Funding options for hearing devices
All these kinds of devices are expensive and there is often a range of prices. Let’s start with Hearing Aids. How much should you pay? A basic hearing aid which simply amplifies sound will be less than a hearing aid which can shift frequencies and be personalised to your hearing needs. It is always best to see a professional. Go to your GP first and get them to refer you to an Ear Nose Throat specialist and if they prescribe a hearing aid ask for a referral to a reputable supplier. In Australia there are government funding options but you need to meet the eligible criteria. I don’t know all of them so you need to make enquiries with the hearing aid dispenser and doctor.
Implantable hearing solutions (Cochlear Implant, Baha) are, for those who need them, a better solution than a hearing aid because they by-pass the damaged parts of the hearing anatomy. If you have private Health Insurance check with your fund to find out what options are available. However, remember that most people working at health funds have never dealt with an implantable solution and they really don’t know what they are. They come under prostheses and not hearing aids. Questions you should ask are Does my health fund cover prostheses? Is there a waiting time before I can make a claim? Is there an excess I need to pay? Do they pay for upgrades, how often, how much?
There is also public hospital based funding available but the number of people who can do this is limited. What the limitation is and therefore, the waiting time depends, even in Australia, on where you live. For instance more funding goes to hospitals in the Eastern Coast cities simply because the population is higher in these areas.
There is always an option to pay for it yourself. If you go down this path then you need to find out from your surgeon/clinic exactly what you need and request a quote. Ask about any hidden extras (eg a hospital admission fee).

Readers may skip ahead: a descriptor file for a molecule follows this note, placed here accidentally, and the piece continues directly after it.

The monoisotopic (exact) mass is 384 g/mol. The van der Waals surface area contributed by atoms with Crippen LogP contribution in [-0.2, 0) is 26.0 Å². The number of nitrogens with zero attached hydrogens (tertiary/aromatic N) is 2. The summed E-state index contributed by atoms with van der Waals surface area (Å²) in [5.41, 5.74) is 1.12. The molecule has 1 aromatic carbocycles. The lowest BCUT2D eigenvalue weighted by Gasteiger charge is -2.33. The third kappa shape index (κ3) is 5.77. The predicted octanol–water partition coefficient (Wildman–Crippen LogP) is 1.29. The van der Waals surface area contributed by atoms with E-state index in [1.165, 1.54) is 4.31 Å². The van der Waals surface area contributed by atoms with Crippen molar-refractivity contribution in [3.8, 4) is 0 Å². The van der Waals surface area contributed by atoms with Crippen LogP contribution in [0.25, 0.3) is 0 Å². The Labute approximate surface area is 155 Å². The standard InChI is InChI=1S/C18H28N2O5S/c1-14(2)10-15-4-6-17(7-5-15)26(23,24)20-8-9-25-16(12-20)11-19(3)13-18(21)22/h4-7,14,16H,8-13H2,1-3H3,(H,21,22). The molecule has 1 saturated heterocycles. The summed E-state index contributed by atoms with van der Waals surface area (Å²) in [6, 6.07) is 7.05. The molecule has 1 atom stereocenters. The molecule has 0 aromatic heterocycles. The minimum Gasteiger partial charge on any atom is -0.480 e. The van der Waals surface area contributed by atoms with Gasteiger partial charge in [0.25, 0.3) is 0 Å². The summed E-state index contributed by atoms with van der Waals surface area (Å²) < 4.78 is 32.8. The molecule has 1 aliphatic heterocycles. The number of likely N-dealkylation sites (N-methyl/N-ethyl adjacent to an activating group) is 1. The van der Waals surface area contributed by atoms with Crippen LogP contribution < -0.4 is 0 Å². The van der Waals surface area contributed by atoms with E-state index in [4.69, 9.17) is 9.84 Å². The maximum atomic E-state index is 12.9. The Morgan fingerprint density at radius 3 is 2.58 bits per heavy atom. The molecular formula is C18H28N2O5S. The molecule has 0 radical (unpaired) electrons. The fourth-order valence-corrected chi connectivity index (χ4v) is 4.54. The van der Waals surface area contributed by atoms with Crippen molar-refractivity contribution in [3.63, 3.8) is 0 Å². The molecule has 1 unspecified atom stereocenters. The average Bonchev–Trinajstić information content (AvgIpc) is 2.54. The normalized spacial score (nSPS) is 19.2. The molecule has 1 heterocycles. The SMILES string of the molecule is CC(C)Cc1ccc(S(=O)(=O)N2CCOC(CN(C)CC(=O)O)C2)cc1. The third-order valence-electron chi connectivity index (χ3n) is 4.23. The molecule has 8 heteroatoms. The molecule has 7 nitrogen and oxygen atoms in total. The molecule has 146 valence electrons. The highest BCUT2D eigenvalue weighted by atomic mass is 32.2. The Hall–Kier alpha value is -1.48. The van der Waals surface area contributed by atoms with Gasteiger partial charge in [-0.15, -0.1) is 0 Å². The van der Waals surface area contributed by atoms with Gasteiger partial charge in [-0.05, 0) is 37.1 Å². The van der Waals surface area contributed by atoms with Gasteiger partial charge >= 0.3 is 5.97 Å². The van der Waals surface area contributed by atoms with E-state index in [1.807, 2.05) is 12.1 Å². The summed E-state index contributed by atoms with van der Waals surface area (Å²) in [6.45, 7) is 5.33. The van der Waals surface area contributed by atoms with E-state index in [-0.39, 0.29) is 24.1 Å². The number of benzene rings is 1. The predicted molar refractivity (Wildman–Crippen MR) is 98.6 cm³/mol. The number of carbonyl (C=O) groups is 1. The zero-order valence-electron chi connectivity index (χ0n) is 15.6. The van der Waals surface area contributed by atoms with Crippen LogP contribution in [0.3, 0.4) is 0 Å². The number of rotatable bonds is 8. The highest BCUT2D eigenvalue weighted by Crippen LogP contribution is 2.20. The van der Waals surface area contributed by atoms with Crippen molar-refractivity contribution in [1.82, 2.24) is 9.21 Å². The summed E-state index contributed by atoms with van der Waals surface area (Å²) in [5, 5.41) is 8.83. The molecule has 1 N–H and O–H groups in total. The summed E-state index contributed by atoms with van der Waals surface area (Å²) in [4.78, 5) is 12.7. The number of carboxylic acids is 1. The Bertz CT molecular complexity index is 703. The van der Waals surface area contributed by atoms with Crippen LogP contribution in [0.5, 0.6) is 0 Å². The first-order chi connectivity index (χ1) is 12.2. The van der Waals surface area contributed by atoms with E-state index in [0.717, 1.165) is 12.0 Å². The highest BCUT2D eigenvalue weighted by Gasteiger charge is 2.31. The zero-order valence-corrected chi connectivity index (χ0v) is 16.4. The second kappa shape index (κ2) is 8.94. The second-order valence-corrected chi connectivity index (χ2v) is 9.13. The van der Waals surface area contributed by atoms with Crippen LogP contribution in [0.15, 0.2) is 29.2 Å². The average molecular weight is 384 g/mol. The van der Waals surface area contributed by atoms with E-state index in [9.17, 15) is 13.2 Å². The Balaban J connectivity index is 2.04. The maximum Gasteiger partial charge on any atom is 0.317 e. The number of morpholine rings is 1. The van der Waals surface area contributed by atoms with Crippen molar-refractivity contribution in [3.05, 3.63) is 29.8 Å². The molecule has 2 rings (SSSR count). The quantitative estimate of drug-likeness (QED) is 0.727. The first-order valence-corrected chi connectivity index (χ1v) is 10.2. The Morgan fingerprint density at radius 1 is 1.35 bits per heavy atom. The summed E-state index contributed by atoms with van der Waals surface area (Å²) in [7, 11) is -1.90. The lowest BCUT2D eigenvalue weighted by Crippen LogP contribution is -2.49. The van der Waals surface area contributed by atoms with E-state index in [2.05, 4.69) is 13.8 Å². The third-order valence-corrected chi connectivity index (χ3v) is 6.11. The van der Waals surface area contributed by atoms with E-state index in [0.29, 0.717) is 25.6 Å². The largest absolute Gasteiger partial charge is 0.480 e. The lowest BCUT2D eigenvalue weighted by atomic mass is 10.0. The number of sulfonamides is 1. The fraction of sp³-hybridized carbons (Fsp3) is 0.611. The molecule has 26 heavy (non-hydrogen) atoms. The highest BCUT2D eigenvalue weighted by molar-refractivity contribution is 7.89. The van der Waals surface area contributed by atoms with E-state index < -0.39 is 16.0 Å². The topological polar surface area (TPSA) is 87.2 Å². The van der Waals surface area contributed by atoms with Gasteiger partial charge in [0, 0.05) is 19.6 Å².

Other organisations to check with in Australia are The Lions Club (a community group which often sponsors implantable solutions), the Department of Veteran affairs and Australian Hearing. In your country see if there are any organisations which cater for returned or serving defence personnel or if there is a Hearing organisation or community group of some kind.
Do these devices need to be upgraded? The answer to this is often yes and this adds another layer of cost. Particularly people with hearing aids many will find that in a few years their hearing aid is no longer giving them the sound they need and they need to upgrade to something which gives them stronger sound. New generation of Cochlear implant and Baha processors are released usually about every three years. The question is often asked about whether it’s necessary to upgrade. Technology is exceptional these days and what I hear with is fantastic. However, there are still things which can be improved; hearing in noise, range of microphone and quality of sound. For these reasons alone it is worth upgrading.
We all have the right to hear the best we possibly can. Trying to find a way to pay for this can be tricky, but it is well worth the research.
You Should Also Read:
Deafness Costs Money
The Impact of Deafness on the Community
How to choose a hearing aid
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